Wednesday, September 26, 2007

à la recherche des recettes!

The Cercle Français (French Club) at the school where I used to teach (Colorado State University) is looking for recipes from France and other French-speaking countries to publish in a cookbook to raise money for the club. If you have any tried-and-true recipes that you love and would be willing to have included, they'd be very appreciative! (They're currently short of their goal of 150.) No monetary compensation, of course, but I bet they'd be willing to cite your website under your name if you're a food blogger--so that means free publicity!

To share your recipes, please either post them here via the "comments" section or email them to me at babybilingual (at) gmail (dot) com.

Merci beaucoup!

Here's one of my favorites to get you started: Pasta Niçoise (inspired by the foods of Nice, on the French Riviera, and its delicious Salade Niçoise).

Pasta Niçoise

Adapted from a recipe in the Denver Post

2 Tbsp olive oil
3 large shallots, diced
3 cloves garlic, minced
1 lb haricots verts, trimmed, cut into 1/2-inch slices (if haricots verts, the skinny French green beans, are not available, substitute regular green beans)
1/2 c. chicken or vegetable broth
1/4 c. red wine
1 Tbsp herbes de Provence (substitute dried Italian herb blend), or more to taste
1 tsp salt
Freshly ground pepper
1 c. pitted niçoise olives (very small briny black olives with pits; substitute larger black olives if necessary--but don't use canned black olives!)
1 lb rotini pasta, cooked according to package directions
1 c. soft chèvre (goat cheese)
Toasted pine nuts (optional)

Heat oil in large skillet over medium heat; sauté shallot and garlic until golden and fragrant, about 3 minutes. Add green beans, broth, wine, herbs, salt, and pepper to taste; cook until beans are cooked through, stirring occasionally, about 6 minutes (longer if using larger green beans).

Stir in olives; cook until heated through, about 1 minute. Put pasta in large serving bowl; add bean-olive mixture. Stir in chèvre. Sprinkle with pine nuts if desired and serve.

Other alternatives: Add (or substitute for the olives) chopped sun-dried tomatoes. Sprinkle finely diced hard-boiled egg on top to boost protein for a vegetarian main dish.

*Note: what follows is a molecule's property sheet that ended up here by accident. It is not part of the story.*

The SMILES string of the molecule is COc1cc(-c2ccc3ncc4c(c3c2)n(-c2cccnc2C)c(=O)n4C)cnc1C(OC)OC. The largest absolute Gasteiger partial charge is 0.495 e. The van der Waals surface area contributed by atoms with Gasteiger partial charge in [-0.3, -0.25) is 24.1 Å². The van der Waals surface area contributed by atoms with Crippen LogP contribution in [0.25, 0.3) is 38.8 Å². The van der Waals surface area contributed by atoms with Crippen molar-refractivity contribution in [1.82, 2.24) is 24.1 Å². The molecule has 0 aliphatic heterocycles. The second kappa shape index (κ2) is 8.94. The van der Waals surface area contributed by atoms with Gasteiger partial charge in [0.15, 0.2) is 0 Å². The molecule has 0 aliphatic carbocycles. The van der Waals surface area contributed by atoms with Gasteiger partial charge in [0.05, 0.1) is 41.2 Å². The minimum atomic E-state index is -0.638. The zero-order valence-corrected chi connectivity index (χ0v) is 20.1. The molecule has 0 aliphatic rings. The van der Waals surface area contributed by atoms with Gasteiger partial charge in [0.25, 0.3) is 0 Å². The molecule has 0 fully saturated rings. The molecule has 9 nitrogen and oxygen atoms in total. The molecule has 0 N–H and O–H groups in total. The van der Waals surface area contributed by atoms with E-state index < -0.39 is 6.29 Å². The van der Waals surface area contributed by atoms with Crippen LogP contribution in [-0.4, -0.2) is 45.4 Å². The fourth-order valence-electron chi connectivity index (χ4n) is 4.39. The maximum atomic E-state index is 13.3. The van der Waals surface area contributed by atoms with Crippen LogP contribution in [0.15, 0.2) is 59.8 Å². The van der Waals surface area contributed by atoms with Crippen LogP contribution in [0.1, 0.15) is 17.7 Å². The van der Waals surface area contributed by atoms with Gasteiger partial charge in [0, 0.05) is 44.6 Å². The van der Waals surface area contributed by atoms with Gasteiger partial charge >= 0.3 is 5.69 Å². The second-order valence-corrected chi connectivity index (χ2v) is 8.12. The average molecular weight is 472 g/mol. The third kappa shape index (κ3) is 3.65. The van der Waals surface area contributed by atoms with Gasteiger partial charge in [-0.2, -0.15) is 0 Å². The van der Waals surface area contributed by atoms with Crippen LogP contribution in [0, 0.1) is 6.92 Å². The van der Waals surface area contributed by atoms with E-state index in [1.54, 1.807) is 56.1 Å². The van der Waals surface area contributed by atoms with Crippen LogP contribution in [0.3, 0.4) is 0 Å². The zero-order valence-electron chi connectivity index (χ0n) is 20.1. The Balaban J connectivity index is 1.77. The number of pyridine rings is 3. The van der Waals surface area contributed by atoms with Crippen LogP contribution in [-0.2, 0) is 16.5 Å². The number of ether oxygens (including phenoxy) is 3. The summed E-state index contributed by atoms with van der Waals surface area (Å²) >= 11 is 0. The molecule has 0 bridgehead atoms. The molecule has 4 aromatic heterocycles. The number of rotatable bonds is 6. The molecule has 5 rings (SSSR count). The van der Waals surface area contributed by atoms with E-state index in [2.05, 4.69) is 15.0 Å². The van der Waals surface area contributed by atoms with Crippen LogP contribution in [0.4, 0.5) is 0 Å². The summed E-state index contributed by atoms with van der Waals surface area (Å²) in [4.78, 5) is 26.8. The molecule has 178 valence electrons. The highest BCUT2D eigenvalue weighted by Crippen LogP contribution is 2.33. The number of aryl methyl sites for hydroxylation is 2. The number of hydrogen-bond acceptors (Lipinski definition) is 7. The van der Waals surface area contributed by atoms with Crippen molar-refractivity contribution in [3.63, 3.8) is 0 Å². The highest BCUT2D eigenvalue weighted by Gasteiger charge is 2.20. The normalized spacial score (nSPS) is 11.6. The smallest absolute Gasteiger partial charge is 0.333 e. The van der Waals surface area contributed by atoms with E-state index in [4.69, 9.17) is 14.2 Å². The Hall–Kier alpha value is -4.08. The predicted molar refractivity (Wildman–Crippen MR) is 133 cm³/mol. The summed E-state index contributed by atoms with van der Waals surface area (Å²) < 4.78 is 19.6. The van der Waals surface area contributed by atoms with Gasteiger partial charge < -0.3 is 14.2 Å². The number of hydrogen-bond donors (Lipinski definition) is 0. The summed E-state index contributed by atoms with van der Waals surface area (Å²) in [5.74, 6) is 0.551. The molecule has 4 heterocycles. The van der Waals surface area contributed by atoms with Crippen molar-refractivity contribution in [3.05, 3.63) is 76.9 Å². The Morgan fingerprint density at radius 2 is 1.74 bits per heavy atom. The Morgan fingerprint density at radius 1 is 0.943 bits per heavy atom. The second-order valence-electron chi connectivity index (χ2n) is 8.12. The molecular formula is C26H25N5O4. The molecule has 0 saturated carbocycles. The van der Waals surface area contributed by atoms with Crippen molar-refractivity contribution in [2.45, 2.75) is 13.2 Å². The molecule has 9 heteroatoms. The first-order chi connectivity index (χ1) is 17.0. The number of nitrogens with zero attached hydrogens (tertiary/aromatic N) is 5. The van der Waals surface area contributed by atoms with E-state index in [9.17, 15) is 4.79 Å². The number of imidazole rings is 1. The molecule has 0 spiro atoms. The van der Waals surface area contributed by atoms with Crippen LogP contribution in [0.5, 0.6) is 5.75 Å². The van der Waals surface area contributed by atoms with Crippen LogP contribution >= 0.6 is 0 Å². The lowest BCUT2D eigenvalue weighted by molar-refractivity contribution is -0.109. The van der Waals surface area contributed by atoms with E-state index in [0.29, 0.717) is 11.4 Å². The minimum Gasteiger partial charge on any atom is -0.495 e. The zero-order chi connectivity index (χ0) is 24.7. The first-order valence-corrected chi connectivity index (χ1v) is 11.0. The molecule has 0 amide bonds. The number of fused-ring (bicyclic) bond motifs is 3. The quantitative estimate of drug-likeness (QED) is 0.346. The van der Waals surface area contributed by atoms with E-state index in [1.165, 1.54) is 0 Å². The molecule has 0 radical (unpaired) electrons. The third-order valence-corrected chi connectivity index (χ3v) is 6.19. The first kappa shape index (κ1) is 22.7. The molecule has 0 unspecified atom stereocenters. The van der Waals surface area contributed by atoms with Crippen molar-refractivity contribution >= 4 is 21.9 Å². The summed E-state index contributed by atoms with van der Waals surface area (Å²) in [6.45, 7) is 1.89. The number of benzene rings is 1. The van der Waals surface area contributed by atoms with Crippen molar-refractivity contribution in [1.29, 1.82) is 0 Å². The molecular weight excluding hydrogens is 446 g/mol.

Serves 8.

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4 Comments:

Blogger ms. whatsit said...

Sarah,

I'll spread the word via the Teacher Potluck Carnival, which is due out tomorrow.

Merci!
Donna

1:50 PM  
Blogger Sarah said...

Thanks, Donna! I love the idea of a virtual potluck for teachers.

4:50 PM  
Anonymous elizabeth said...

At least the name is French!

Chicken Cordon Bleu

Amounts are determined by need and preference.

Pound chicken breasts flat, one breast per serving. On one half of each breast lay one layer thinly sliced ham, one layer thinly sliced swiss, then a second layer of ham and a second layer of swiss. Sprinkle with nutmeg and white pepper. Make a paste with flour and water. Fold chicken in half and seal with flour/water paste. At this point it helps to refrigerate for several hours or overnight to help the paste seal the edges.

Dredge chicken in flour, beaten egg, and then fresh bread crumbs. Melt lots of butter in a skillet. Add chicken and cook until golden brown. Flip and cook further until other side is golden brown. If you're nervous about raw chicken like I am, cut partially open to make sure none of the chicken remains pink at this point, being careful not to be fooled by the pink ham.

Pour about 1/8 c chardonnay per chicken breast over chicken and let wine boil off for a bit. Remove from heat and serve hot.

7:44 PM  
Blogger Sarah said...

Thanks, Elizabeth! Sounds good.

7:33 PM  

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